Raleigh, N.C. — House lawmakers voted Wednesday night to give school districts the same calendar flexibility they already have.
House Bill 164 gives districts the ability to spread out the state's requirement of 1,025 hours of classroom instruction per year over fewer than 185 days. It also includes a study of school calendar policy.
"This would allow the option for local school boards to be able to get their exams in before winter break," said sponsor Rep. David Lewis, R-Harnett. "This is an optional thing. The school boards don’t have to do this if they don’t choose to."
But school districts can already do that, and some are, critics pointed out.
"You’re just as well to send nothing over to [the Senate] because every single power that’s in there is already in place for every school system in the state. It does nothing," protested Rep. Bryan Holloway, R-Stokes. "This is no new flexibility."
Rep. Tricia Cotham, D-Mecklenburg, tried unsuccessfully to change the bill to return control over school calendars to local school boards.
"I think that's what's best for education," Cotham said, noting that the school calendar fight has been going on for years.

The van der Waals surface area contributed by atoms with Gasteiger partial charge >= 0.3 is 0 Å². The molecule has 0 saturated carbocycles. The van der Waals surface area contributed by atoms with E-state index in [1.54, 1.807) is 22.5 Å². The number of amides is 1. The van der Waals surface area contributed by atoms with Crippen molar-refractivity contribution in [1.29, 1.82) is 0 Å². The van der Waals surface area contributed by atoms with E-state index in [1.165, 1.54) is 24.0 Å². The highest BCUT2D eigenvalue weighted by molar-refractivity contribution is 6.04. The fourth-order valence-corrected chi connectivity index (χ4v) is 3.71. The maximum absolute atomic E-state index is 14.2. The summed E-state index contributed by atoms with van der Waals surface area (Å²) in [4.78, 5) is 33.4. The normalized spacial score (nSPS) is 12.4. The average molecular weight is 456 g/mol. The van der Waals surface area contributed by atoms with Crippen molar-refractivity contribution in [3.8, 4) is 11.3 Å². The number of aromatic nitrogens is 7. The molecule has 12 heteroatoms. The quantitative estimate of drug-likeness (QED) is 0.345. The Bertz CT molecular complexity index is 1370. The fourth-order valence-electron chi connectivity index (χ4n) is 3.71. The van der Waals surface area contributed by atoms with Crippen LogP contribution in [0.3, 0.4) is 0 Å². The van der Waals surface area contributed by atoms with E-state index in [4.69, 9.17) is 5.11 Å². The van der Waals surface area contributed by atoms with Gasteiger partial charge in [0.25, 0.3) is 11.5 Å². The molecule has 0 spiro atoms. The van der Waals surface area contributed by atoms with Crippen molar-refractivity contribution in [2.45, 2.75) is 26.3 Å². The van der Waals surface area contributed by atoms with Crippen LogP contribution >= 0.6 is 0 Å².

The state legislature took control of school calendars in 2004, a move that was largely prompted by the tourism industry's concerns about school starting dates creeping earlier every year.
But Lewis warned that Senate leaders wouldn't consider that change at all.
"The other chamber has indicated no desire whatsoever to move on the start or stop date for the school year," he said. "This is the art of the possible."
Rep. Marvin Lucas, D-Cumberland, argued the House shouldn't "kowtow to" the Senate, but Rep. Linda Johnson, R-Cabarrus, said lawmakers need to "do something" about the problem.
The bill passed 83-34 and is now headed for the Senate.